griping


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gripe

 (grīp)
v. griped, grip·ing, gripes
v.intr.
1. Informal To complain naggingly or petulantly; grumble.
2. To have sharp pains in the bowels.
v.tr.
1. Informal To irritate; annoy: Her petty complaints really gripe me.
2. To cause sharp pain in the bowels of.
3. To grasp; seize.
4. To oppress or afflict.
n.
1. Informal A complaint.
2. gripes Sharp, spasmodic pains in the bowels.
3. A firm hold; a grasp.
4. A grip; a handle.

[Middle English gripen, to seize, from Old English grīpan.]

grip′er n.

griping

(ˈɡraɪpɪŋ)
n
informal the act of complaining
adj
sudden and intense: griping pains in her stomach.
ˈgripingly adv
ThesaurusAntonymsRelated WordsSynonymsLegend:
Noun1.griping - acute abdominal pain (especially in infants)
lead colic, painter's colic - symptom of chronic lead poisoning and associated with obstinate constipation
hurting, pain - a symptom of some physical hurt or disorder; "the patient developed severe pain and distension"
Translations

griping

[ˈgraɪpɪŋ]
A. ADJ [pain] → retortijante
B. Nquejadumbre f

griping

[ˈgraɪpɪŋ]
n (= complaining) → ronchonnements mpl
adj [pain] → lancinant(e)

griping

[ˈgraɪpɪŋ]
1. adj (pain) → lancinante
2. n (fam) (complaining) → lagne fpl, lamentele fpl
References in classic literature ?
So, almost every twenty-four hours, when the watches of the night were set, and the band on deck sentinelled the slumbers of the band below; and when if a rope was to be hauled upon the forecastle, the sailors flung it not rudely down, as by day, but with some cautiousness dropt it to its place, for fear of disturbing their slumbering shipmates; when this sort of steady quietude would begin to prevail, habitually, the silent steersman would watch the cabin-scuttle; and ere long the old man would emerge, griping at the iron banister, to help his crippled way.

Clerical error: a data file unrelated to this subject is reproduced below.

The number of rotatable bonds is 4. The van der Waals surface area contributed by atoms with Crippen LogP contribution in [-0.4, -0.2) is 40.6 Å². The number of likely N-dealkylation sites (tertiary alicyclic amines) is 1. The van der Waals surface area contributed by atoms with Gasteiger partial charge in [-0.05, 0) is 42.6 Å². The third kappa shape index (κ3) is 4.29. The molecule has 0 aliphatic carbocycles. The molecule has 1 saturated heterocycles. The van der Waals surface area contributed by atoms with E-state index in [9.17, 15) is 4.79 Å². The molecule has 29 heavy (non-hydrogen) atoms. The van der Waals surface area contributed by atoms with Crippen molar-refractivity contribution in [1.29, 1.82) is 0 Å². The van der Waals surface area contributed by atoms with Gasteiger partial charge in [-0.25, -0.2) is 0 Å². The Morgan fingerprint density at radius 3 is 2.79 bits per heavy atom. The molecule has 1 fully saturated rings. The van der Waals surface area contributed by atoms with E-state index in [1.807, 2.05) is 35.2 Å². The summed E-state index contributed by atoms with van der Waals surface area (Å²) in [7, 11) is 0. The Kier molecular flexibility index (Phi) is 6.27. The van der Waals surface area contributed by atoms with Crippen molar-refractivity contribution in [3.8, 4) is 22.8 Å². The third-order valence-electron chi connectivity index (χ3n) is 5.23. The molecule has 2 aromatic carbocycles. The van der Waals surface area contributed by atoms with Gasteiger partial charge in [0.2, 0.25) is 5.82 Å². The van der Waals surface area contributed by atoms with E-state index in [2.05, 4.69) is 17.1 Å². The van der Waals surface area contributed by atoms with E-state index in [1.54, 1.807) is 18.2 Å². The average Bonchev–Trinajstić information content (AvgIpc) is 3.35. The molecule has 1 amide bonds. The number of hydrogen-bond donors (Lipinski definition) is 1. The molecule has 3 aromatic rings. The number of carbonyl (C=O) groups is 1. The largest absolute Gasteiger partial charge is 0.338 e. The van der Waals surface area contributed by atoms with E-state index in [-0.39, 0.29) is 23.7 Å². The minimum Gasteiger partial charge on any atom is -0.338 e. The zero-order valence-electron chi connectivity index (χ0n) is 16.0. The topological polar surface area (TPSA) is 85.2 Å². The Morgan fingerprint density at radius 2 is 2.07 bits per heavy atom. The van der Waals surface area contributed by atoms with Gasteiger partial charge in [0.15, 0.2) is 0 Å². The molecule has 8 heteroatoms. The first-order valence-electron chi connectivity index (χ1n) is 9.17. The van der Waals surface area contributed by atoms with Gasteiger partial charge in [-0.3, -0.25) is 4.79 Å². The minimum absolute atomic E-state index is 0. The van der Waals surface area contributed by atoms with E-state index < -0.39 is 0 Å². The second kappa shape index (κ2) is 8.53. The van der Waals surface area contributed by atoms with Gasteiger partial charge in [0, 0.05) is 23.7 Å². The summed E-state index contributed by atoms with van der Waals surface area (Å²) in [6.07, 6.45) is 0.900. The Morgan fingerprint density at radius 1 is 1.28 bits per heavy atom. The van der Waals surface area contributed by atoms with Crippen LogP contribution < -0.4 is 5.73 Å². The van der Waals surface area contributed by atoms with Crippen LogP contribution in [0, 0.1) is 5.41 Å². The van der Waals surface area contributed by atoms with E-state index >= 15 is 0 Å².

This was, in fact, the case at present; for, notwithstanding all the confident assertions of the lad to the contrary, it is certain they were no more in the right road to Coventry, than the fraudulent, griping, cruel, canting miser is in the right road to heaven.
Maddison is a clever fellow; I do not wish to displace him, provided he does not try to displace me; but it would be simple to be duped by a man who has no right of creditor to dupe me, and worse than simple to let him give me a hard-hearted, griping fellow for a tenant, instead of an honest man, to whom I have given half a promise already.